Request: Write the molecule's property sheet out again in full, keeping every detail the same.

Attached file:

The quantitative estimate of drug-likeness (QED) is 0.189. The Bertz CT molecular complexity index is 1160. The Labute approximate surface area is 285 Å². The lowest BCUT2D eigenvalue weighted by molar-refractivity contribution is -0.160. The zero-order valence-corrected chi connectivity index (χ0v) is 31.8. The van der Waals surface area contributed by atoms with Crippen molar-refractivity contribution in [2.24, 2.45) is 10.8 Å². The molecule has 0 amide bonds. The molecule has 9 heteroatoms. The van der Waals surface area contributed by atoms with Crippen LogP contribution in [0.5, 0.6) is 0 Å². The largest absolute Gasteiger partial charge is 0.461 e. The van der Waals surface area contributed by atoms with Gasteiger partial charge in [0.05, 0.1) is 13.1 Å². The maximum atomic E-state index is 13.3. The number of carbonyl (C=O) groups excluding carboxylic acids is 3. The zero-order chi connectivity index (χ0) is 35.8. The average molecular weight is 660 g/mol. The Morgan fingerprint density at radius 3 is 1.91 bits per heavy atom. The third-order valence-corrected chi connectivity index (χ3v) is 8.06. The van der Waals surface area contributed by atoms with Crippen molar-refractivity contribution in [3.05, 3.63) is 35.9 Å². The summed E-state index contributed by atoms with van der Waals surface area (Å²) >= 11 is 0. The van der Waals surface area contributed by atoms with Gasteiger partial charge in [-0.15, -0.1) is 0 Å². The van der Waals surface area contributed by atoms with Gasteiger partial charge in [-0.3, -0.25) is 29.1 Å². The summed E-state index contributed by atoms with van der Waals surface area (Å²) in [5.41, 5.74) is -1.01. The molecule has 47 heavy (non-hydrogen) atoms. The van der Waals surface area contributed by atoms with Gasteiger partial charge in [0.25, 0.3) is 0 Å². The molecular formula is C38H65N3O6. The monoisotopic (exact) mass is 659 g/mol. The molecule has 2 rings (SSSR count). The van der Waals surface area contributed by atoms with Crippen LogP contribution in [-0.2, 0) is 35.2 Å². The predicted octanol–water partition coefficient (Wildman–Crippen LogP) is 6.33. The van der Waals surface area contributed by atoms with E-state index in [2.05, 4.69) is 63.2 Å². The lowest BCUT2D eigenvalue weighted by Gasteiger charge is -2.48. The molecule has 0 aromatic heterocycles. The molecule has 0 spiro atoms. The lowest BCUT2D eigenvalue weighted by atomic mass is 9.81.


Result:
The quantitative estimate of drug-likeness (QED) is 0.189. The Bertz CT molecular complexity index is 1160. The Labute approximate surface area is 285 Å². The lowest BCUT2D eigenvalue weighted by molar-refractivity contribution is -0.160. The zero-order valence-corrected chi connectivity index (χ0v) is 31.8. The van der Waals surface area contributed by atoms with Crippen molar-refractivity contribution in [2.24, 2.45) is 10.8 Å². The molecule has 0 amide bonds. The molecule has 9 heteroatoms. The van der Waals surface area contributed by atoms with Crippen LogP contribution in [0.5, 0.6) is 0 Å². The largest absolute Gasteiger partial charge is 0.461 e. The van der Waals surface area contributed by atoms with Gasteiger partial charge in [0.05, 0.1) is 13.1 Å². The maximum atomic E-state index is 13.3. The number of carbonyl (C=O) groups excluding carboxylic acids is 3. The zero-order chi connectivity index (χ0) is 35.8. The average molecular weight is 660 g/mol. The Morgan fingerprint density at radius 3 is 1.91 bits per heavy atom. The third-order valence-corrected chi connectivity index (χ3v) is 8.06. The van der Waals surface area contributed by atoms with Crippen molar-refractivity contribution in [3.05, 3.63) is 35.9 Å². The summed E-state index contributed by atoms with van der Waals surface area (Å²) >= 11 is 0. The van der Waals surface area contributed by atoms with Gasteiger partial charge in [-0.15, -0.1) is 0 Å². The van der Waals surface area contributed by atoms with Gasteiger partial charge in [-0.3, -0.25) is 29.1 Å². The summed E-state index contributed by atoms with van der Waals surface area (Å²) in [5.41, 5.74) is -1.01. The molecule has 47 heavy (non-hydrogen) atoms. The van der Waals surface area contributed by atoms with Gasteiger partial charge in [0.25, 0.3) is 0 Å². The molecular formula is C38H65N3O6. The monoisotopic (exact) mass is 659 g/mol. The molecule has 2 rings (SSSR count). The van der Waals surface area contributed by atoms with Crippen LogP contribution in [-0.2, 0) is 35.2 Å². The predicted octanol–water partition coefficient (Wildman–Crippen LogP) is 6.33. The van der Waals surface area contributed by atoms with E-state index in [2.05, 4.69) is 63.2 Å². The lowest BCUT2D eigenvalue weighted by Gasteiger charge is -2.48. The molecule has 0 aromatic heterocycles. The molecule has 0 spiro atoms. The lowest BCUT2D eigenvalue weighted by atomic mass is 9.81.